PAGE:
“If it be the case that the appellants are under such an obligation…”: A comparative study of conditionals in English legal discourse

. page 27-40. EUT Edizioni Università di Trieste, (2013)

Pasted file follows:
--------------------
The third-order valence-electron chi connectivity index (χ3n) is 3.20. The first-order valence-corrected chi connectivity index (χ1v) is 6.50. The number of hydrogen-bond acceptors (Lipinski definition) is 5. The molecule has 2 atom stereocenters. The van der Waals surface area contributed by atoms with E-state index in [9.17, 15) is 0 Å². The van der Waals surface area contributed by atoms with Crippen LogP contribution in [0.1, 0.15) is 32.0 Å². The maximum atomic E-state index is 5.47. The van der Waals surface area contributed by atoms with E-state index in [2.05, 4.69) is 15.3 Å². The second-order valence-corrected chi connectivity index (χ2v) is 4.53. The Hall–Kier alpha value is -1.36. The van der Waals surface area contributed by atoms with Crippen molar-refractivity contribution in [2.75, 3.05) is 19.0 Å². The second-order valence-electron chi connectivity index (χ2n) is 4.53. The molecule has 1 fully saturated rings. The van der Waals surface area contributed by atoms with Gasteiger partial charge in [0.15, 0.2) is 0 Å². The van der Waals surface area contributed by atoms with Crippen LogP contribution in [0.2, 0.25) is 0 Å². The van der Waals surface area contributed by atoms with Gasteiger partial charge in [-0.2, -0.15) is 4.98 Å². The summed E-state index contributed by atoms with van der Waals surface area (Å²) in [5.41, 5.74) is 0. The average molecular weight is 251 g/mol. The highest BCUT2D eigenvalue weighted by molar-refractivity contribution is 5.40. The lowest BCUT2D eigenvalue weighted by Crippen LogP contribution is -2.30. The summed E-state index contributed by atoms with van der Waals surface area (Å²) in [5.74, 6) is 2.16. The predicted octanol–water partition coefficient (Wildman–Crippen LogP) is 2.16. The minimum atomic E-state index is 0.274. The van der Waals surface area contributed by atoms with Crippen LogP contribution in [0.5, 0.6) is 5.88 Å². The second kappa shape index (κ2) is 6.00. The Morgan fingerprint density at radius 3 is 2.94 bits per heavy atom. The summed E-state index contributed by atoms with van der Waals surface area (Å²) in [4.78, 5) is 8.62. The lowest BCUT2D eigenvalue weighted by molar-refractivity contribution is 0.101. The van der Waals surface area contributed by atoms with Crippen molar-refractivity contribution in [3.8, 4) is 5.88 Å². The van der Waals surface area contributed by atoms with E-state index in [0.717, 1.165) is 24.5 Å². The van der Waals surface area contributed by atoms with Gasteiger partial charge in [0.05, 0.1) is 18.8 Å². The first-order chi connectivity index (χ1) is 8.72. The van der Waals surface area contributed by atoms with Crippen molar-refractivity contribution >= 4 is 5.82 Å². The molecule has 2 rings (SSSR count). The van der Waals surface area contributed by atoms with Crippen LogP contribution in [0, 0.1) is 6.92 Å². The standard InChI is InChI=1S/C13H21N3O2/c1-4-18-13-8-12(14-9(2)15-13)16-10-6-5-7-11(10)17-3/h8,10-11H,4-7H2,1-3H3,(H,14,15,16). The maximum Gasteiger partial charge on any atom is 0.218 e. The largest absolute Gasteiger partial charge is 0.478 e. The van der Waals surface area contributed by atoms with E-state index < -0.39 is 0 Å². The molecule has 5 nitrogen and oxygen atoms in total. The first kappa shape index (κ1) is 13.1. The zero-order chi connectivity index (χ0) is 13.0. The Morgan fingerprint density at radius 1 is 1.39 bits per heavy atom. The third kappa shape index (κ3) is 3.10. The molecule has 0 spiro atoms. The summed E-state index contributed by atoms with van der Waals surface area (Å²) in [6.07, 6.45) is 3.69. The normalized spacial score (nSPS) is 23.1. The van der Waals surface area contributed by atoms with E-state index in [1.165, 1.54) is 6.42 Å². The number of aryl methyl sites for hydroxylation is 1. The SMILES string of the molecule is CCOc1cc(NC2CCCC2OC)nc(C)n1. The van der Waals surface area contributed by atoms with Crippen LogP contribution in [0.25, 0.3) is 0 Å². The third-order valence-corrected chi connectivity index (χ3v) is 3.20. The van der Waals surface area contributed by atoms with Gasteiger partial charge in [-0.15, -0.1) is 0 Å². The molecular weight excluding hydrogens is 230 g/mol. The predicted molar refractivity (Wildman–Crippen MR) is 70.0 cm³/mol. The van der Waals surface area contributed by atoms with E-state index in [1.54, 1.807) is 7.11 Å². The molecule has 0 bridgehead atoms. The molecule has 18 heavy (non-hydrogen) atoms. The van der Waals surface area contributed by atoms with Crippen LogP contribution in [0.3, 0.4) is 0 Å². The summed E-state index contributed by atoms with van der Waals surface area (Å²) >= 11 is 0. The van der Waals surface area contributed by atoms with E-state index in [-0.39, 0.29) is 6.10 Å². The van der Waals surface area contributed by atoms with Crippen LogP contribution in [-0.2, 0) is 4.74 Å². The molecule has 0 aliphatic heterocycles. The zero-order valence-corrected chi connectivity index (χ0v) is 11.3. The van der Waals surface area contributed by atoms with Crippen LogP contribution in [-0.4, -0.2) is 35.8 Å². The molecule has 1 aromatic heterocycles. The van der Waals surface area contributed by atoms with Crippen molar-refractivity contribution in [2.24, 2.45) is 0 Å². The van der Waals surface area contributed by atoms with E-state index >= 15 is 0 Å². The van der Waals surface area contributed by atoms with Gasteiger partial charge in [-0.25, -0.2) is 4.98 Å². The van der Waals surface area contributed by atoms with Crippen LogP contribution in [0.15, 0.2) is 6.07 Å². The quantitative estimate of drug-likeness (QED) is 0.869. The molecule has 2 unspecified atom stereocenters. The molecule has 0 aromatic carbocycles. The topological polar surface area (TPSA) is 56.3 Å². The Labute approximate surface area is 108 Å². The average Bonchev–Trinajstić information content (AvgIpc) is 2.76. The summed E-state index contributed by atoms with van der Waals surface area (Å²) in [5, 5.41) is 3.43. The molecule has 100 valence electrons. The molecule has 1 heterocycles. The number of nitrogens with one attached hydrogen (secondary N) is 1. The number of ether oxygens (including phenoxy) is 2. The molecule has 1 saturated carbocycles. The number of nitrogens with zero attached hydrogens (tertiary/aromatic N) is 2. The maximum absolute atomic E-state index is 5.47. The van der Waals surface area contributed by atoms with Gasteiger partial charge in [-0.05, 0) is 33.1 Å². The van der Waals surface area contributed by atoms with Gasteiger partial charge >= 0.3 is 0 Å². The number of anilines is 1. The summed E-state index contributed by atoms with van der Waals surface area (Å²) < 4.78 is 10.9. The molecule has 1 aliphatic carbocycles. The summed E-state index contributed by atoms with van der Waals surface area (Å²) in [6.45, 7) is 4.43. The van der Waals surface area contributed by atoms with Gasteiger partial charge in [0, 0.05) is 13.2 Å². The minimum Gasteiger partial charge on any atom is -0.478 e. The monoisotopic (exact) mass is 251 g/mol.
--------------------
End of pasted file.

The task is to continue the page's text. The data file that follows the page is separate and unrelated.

Legal communication is an area where English has increasingly been employed by both native and non-native speakers. In an attempt to carry out a comparative study, the aim of this paper is to focus on language variation in the genre of judgments. For this purpose, a key feature of judicial texts, namely conditionality, was studied. On the basis of a collection of recent EU and Irish judgments, a large sample of conditional subordinators was analysed. Data showed that conditional clauses mainly express what Quirk et al. (1985) call direct open conditions. More specifically, there is evidence that conditionals occur in four outstanding contexts: the expression of obligations; the formulation of conditions under which permissions are granted; the laying down of prohibitions; and the expression of the judge’s recommendations. Finally, an important role is also played by the second category of direct condition identified by Quirk at al. (1985), i.e. hypothetical conditions. Taken together, data appear to suggest that language-relevant findings are indicative of interesting differences also to be read in terms of underlying legal culture.

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